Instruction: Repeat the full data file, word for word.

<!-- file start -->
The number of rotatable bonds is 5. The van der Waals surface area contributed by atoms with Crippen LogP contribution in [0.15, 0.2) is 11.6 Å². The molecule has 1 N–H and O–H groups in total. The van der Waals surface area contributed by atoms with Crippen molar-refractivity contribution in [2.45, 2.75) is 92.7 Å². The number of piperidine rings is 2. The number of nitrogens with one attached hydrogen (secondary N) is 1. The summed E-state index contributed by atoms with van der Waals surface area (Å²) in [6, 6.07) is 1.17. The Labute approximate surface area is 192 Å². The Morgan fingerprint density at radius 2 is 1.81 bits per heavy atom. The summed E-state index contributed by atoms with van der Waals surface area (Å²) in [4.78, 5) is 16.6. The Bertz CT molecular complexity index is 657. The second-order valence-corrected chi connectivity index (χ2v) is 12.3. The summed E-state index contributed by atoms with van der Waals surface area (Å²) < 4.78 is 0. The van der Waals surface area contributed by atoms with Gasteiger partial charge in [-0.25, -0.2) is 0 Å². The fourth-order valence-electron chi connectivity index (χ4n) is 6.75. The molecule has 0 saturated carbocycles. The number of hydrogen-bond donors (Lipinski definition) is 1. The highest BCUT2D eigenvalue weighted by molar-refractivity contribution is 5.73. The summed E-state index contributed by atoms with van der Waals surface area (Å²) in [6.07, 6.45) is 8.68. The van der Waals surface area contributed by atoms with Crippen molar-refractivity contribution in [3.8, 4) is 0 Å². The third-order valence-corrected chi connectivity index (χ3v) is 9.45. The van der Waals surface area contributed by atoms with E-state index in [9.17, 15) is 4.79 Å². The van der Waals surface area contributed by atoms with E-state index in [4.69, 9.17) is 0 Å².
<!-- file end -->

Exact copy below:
The number of rotatable bonds is 5. The van der Waals surface area contributed by atoms with Crippen LogP contribution in [0.15, 0.2) is 11.6 Å². The molecule has 1 N–H and O–H groups in total. The van der Waals surface area contributed by atoms with Crippen molar-refractivity contribution in [2.45, 2.75) is 92.7 Å². The number of piperidine rings is 2. The number of nitrogens with one attached hydrogen (secondary N) is 1. The summed E-state index contributed by atoms with van der Waals surface area (Å²) in [6, 6.07) is 1.17. The Labute approximate surface area is 192 Å². The Morgan fingerprint density at radius 2 is 1.81 bits per heavy atom. The summed E-state index contributed by atoms with van der Waals surface area (Å²) in [4.78, 5) is 16.6. The Bertz CT molecular complexity index is 657. The second-order valence-corrected chi connectivity index (χ2v) is 12.3. The summed E-state index contributed by atoms with van der Waals surface area (Å²) < 4.78 is 0. The van der Waals surface area contributed by atoms with Gasteiger partial charge in [-0.25, -0.2) is 0 Å². The fourth-order valence-electron chi connectivity index (χ4n) is 6.75. The molecule has 0 saturated carbocycles. The number of hydrogen-bond donors (Lipinski definition) is 1. The highest BCUT2D eigenvalue weighted by molar-refractivity contribution is 5.73. The summed E-state index contributed by atoms with van der Waals surface area (Å²) in [6.07, 6.45) is 8.68. The van der Waals surface area contributed by atoms with Crippen molar-refractivity contribution in [3.8, 4) is 0 Å². The third-order valence-corrected chi connectivity index (χ3v) is 9.45. The van der Waals surface area contributed by atoms with E-state index in [9.17, 15) is 4.79 Å². The van der Waals surface area contributed by atoms with E-state index in [4.69, 9.17) is 0 Å².